The Primate Research Centre has recognised this and actively works to attract foreign visitors to Sri Lanka to appreciate its nature and wildlife by way of various documentary films it has contributed to and also by adopting a conservation-led tourism model.
The centre’s researchers and highly knowledgeable naturalists are always keen to spend time with visitors to educate them about their work. Being located in one of the most popular tourist routes in the country, the centre enjoys excellent access and there are very good accommodation options in the region. I would recommend Water Garden and Vil Uyana, both located about one and a half hour’s drive from Polonnaruwa, offering delightfully charming and luxurious accommodation.
Marco Polo described Sri Lanka as the finest island of its size in the world and this is accurate even today. It boasts more than two thousand years of recorded history, stunning landscapes defined by idyllic beaches and lush forested hills teeming with exotic birds and animals as well as exquisite tea plantations; and wonderfully friendly and welcoming locals.
My favourite experiences include spending time in the bustling and richly cosmopolitan environment of Colombo, visiting the beautiful historic architecture of the Cultural Triangle – formed by Anuradhapura, Polonnaruwa and Kandy; taking in the lush scenery of the highlands with its perfectly manicured tea plantations, walking barefoot on idyllic beaches and wildlife watching in evergreen tropical forests teeming with an impressive variety of birds and animals.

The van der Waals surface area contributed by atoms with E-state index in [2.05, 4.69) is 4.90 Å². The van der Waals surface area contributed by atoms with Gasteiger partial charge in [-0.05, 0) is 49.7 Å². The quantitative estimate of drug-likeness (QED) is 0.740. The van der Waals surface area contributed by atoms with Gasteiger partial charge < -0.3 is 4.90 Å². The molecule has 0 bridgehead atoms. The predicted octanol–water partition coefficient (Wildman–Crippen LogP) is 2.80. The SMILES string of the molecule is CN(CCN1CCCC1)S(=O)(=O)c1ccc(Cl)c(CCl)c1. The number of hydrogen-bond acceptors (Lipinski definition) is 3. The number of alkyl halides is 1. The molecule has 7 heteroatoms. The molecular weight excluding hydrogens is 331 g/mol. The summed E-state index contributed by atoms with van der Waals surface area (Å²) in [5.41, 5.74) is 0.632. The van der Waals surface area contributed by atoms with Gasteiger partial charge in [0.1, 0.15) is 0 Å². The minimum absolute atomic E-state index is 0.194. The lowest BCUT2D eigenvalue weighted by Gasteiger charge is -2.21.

Yala is undoubtedly the most popular national park in the country, but my favourites are Wilpattu and Gal Oya national parks as they are still off-the-beaten-track and Wilpattu especially offers a wonderful and far more exclusive safari experience. Gal Oya National Park on the other hand is home to the largest reservoir in the country and is one of the finest places to see wild Asian elephants in Sri Lanka. If you are lucky, you may even spot them swimming in the reservoir!
Like the Great Migration in Africa, a similarly iconic and awe-inspiring spectacle in Asia is the elephant gathering in Sri Lanka. For centuries, each year, hundreds of elephants gather on the shores of an ancient man-made reservoir in Minneriya National Park in the Cultural Triangle area during the dry season between July and October.
The Sri Lankan coast is also phenomenal for sighting oceanic giants including whales and dolphins. They can be seen along the south coast between November and February and along the east coast between May and September. For bird lovers, UNESCO-listed World Heritage Site of Sinharaja Forest Reserve, the last remaining area of untouched primary tropical rain forest and a biodiversity hot spot, is by far the best region in the country.
Sri Lanka is a truly wonderful destination and there is so much more to it than just the Cultural Triangle and leopards and Asian elephants. The Smithsonian Primate Research Centre highlights this very fact and offers a truly unique and enlightening experience that I believe is a must for anyone interested in wildlife and nature conservation. Please do feel free to contact me for more information.
Macaque images kindly provided courtesy of the Smithsonian Project and &Beyond and copyright to Toby Sinclair.